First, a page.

Program Criteria

Target Priority Environmental Areas
This project would improve water quality through quicker decision making concerning the removal of contaminated sediment. Deciding whether sediment that requires dredging but needs to be managed in an upland setting is not yet a straightforward process. The lack of clear, consistent, and efficient sediment handling practices can result in contaminated sediment remaining in the aquatic environment longer periods of time, increasing the exposure of the aquatic environment to the contamination. In addition to meeting EPA's and DEQ's priority of improved water quality, this project is also in accord with DEQ's strategic goal of toxics risk reduction, by implementation of integrated and streamlined approaches to contaminated sediment management. DEQ recognizes that sediment contamination is an area of growing concern and is actively pursuing recommendations regarding redefining clean fill and adopting HWIR for contaminated sediment. A key recommendation was to explore a multi-media permit for sediment re-handling facilities. This multi-media process would coordinate components of the Hazardous Waste, Solid Waste and Water Quality programs at DEQ to expedite the disposition and ultimate reuse of dredged sediments. However, DEQ has not been able to implement this recommendation due to resource limitations.

Use of Incentives as a Tool
DEQ proposes to (1) establish a multi-media permit for sediment re-handling facilities, (2) provide a single point of contact (by DEQ region) for such multi-media permits, (3) allow self-certification of beneficial reuse options for de-watered sediment, (4) expedite sediment handling and reuse permitting, and (5) develop clear, self-implementing guidance. The goal of these activities is to provide incentives for the following activities:

Transferring Innovation
Sediment management is a national issue. Various states and EPA regions are approaching such management in multiple ways. Streamlined sediment management will be broadly applicable and provide other jurisdictions more options for better material management and reuse. By integrating the regulatory considerations of various DEQ programs into a multi-media permit, we will be encouraging cross-program partnership, and more efficient use of resources. DEQ has established a cross-program section, which is tasked to come up with this sort of "next generation" solution to the Agency's pressing environmental challenges. Streamlining sediment management will be one of the first undertakings of this section. Lessons learned from this cross-program approach will be applied to other Agency issues. Furthermore, this permitting model could easily be expanded and welcomed by other states confronted with this growing problem.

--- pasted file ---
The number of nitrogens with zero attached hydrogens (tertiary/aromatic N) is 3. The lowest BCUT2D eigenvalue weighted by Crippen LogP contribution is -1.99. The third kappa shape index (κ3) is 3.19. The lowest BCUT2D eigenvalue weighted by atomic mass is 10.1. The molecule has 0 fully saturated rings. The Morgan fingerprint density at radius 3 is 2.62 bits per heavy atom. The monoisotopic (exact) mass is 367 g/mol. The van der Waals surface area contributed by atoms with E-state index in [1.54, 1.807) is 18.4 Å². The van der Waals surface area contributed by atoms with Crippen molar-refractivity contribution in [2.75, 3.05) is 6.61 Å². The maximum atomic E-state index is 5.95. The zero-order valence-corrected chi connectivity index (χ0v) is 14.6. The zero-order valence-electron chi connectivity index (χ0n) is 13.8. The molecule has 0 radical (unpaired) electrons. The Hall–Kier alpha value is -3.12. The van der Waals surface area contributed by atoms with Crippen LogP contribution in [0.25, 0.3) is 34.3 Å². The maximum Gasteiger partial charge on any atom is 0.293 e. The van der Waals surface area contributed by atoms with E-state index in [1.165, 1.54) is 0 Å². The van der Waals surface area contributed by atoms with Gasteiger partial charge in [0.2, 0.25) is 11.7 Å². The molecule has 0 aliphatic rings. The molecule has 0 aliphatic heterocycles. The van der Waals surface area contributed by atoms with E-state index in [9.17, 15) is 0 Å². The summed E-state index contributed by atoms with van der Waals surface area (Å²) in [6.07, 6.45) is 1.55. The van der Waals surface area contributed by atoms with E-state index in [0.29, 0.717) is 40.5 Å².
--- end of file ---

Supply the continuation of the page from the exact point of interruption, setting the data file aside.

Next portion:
Guaranteeing Measures and Accountability
The desired short-term goals are: (1) developing a multi-media permit, (2) streamlining the permitting process, and (3) encouraging the beneficial reuse of dewatered sediments. A longer term goal is development of a guide for sediment handling that would identify likely reuse options for dewatered sediments given the bulk chemistry of the in-water sediments. Indicators to measure progress toward these goals include, but are not limited to:

Qualitative Selection Factors
Of the seven selection factors listed, this project supports three of them:

  1. feasibility - DEQ is confident this project will achieve its stated goals within the proposed budget and timeframe, as it builds on existing recommendations within the Agency
  2. multi-medial and multi-government - this project will involve Port authorities and possibly the regional government (METRO), and
  3. institutional readiness - DEQ has already done considerable work internally on this issue and has created a cross-program section to deal specifically with such multi-media issues.